If you think it sounds insane to strap yourself inside a giant transparent ball and have someone roll you down a mountainside, so do I. In Russia, these inflatable death traps are known as “zorbs.” In 2013, two men strapped inside a zorb went rolling down a track on a mountain in the North Caucasus, only to hit a bump, roll off the designated track, and plummet rapidly down the mountainside. One man died; the other describes “flying in freefall” and seeing the raw “fear” in his friend’s eyes before “everything went black.”


In February of 2005, a 10-year-old Scottish boy was crushed to death by a quarter-ton snowball that slammed into him while rolling down a hill. “It just shows how an apparently harmless, innocent, fun-filled activity can end in tragedy,” said a government spokesman.


A five-year-old ice-skating bear trained to perform in a Russian state circus company attacked two circus hands in 2009, viciously mauling one and killing the other by dragging him across the ice by his neck.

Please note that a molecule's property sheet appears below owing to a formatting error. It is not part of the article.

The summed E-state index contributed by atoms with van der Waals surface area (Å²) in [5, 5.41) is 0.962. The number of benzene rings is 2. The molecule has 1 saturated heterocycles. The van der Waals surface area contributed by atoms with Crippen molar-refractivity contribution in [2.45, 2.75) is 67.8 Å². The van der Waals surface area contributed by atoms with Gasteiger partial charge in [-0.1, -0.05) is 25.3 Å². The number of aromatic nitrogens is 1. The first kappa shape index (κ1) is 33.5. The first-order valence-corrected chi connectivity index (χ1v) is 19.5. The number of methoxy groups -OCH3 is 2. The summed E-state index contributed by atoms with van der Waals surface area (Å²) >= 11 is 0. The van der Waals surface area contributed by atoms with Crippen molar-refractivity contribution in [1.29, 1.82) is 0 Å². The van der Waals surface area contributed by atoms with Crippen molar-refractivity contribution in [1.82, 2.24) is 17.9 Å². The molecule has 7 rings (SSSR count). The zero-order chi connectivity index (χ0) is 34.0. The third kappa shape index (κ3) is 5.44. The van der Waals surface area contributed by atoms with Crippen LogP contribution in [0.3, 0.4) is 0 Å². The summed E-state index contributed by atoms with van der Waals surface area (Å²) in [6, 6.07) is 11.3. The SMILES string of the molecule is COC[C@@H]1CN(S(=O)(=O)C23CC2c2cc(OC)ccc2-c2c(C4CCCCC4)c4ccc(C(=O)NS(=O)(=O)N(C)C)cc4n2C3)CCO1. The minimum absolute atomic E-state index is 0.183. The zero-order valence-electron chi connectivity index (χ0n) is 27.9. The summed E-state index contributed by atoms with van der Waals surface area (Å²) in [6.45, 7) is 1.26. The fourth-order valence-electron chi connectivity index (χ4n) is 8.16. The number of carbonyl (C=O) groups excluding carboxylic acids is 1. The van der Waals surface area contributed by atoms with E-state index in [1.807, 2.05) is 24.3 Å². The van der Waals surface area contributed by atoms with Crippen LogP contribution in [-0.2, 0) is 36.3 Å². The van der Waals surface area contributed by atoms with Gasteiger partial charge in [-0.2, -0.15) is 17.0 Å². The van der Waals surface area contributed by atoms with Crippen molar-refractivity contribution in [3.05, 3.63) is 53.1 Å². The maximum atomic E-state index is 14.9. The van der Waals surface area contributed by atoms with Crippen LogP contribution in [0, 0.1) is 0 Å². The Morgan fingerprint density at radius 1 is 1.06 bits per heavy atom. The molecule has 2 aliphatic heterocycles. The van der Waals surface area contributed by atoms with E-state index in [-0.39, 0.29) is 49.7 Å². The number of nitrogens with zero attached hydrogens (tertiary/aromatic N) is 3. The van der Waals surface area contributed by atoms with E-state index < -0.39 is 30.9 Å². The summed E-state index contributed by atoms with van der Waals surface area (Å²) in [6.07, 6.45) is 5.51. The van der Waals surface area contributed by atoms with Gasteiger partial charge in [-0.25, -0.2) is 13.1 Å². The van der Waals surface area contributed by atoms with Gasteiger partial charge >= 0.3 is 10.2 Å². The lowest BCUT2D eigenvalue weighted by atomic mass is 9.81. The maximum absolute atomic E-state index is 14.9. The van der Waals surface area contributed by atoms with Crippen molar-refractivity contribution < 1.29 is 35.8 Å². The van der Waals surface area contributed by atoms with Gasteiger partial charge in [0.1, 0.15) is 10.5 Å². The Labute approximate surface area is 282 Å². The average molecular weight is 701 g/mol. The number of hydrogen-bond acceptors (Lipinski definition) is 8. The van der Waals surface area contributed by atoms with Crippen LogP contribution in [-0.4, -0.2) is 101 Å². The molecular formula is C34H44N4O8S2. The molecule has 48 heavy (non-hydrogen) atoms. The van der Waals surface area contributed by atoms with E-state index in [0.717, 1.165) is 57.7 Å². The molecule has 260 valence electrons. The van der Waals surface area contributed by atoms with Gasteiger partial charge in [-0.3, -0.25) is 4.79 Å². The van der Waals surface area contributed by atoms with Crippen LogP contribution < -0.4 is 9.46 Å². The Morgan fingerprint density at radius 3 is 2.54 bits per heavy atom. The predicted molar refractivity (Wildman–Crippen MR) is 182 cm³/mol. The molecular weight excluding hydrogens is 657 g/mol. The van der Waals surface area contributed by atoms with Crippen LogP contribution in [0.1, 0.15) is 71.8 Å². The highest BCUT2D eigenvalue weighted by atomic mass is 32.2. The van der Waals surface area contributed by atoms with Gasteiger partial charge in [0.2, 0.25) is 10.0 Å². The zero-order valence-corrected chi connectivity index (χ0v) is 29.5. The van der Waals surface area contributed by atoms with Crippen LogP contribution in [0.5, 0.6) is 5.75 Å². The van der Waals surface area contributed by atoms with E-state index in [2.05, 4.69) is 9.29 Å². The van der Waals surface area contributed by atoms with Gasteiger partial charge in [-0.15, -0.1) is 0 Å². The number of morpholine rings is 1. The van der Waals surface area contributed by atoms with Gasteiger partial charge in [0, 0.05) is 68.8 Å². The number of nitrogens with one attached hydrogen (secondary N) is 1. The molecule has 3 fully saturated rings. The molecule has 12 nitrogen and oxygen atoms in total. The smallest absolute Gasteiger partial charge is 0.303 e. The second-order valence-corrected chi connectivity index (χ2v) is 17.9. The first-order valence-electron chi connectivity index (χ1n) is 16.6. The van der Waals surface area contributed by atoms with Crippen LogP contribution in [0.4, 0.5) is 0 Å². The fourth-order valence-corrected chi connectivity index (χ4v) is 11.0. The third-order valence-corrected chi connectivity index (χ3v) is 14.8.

An estimated 50 skiing and snowboarding-related deaths occur annually in the USA. Easily the most infamous and tear-jerking skiing death in world history was that of the multitalented and unfathomably handsome Sonny Bono, who mentored Cher into superstardom before she unceremoniously dumped his ass. Bono was skiing near Lake Tahoe in January 1998 when he slammed straight into a tree and died from injuries caused by the impact.

There are dozens of snowboard-related deaths chronicled here and here. The latter link describes the tragic case in December 2010 where a 23-year-old male snowboarder in Wyoming crashed into a five-year-old girl and they both died.